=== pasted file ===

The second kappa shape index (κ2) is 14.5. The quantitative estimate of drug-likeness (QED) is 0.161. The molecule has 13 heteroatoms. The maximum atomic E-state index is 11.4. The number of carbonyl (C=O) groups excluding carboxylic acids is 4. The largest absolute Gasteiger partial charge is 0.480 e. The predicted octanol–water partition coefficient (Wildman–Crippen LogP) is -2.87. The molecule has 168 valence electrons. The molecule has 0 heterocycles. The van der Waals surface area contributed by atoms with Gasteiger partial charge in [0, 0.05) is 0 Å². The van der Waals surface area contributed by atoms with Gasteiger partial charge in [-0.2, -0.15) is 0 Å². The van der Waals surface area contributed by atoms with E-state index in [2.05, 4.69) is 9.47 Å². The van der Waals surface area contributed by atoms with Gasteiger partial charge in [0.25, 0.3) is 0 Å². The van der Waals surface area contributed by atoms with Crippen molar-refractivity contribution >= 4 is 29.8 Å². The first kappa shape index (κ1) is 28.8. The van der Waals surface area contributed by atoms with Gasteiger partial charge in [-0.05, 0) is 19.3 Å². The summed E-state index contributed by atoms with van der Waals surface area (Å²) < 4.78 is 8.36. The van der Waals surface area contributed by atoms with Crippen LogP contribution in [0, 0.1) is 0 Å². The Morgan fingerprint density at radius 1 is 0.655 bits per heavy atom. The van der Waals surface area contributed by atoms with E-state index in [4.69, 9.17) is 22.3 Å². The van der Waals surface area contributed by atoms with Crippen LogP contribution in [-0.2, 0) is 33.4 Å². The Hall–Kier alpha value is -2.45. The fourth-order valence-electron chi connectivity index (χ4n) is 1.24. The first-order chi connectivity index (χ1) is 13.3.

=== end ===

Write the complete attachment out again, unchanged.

The second kappa shape index (κ2) is 14.5. The quantitative estimate of drug-likeness (QED) is 0.161. The molecule has 13 heteroatoms. The maximum atomic E-state index is 11.4. The number of carbonyl (C=O) groups excluding carboxylic acids is 4. The largest absolute Gasteiger partial charge is 0.480 e. The predicted octanol–water partition coefficient (Wildman–Crippen LogP) is -2.87. The molecule has 168 valence electrons. The molecule has 0 heterocycles. The van der Waals surface area contributed by atoms with Gasteiger partial charge in [0, 0.05) is 0 Å². The van der Waals surface area contributed by atoms with Gasteiger partial charge in [-0.2, -0.15) is 0 Å². The van der Waals surface area contributed by atoms with E-state index in [2.05, 4.69) is 9.47 Å². The van der Waals surface area contributed by atoms with Gasteiger partial charge in [0.25, 0.3) is 0 Å². The van der Waals surface area contributed by atoms with Crippen molar-refractivity contribution >= 4 is 29.8 Å². The first kappa shape index (κ1) is 28.8. The van der Waals surface area contributed by atoms with Gasteiger partial charge in [-0.05, 0) is 19.3 Å². The summed E-state index contributed by atoms with van der Waals surface area (Å²) < 4.78 is 8.36. The van der Waals surface area contributed by atoms with Crippen LogP contribution in [0, 0.1) is 0 Å². The Morgan fingerprint density at radius 1 is 0.655 bits per heavy atom. The van der Waals surface area contributed by atoms with E-state index in [4.69, 9.17) is 22.3 Å². The van der Waals surface area contributed by atoms with Crippen LogP contribution in [-0.2, 0) is 33.4 Å². The Hall–Kier alpha value is -2.45. The fourth-order valence-electron chi connectivity index (χ4n) is 1.24. The first-order chi connectivity index (χ1) is 13.3.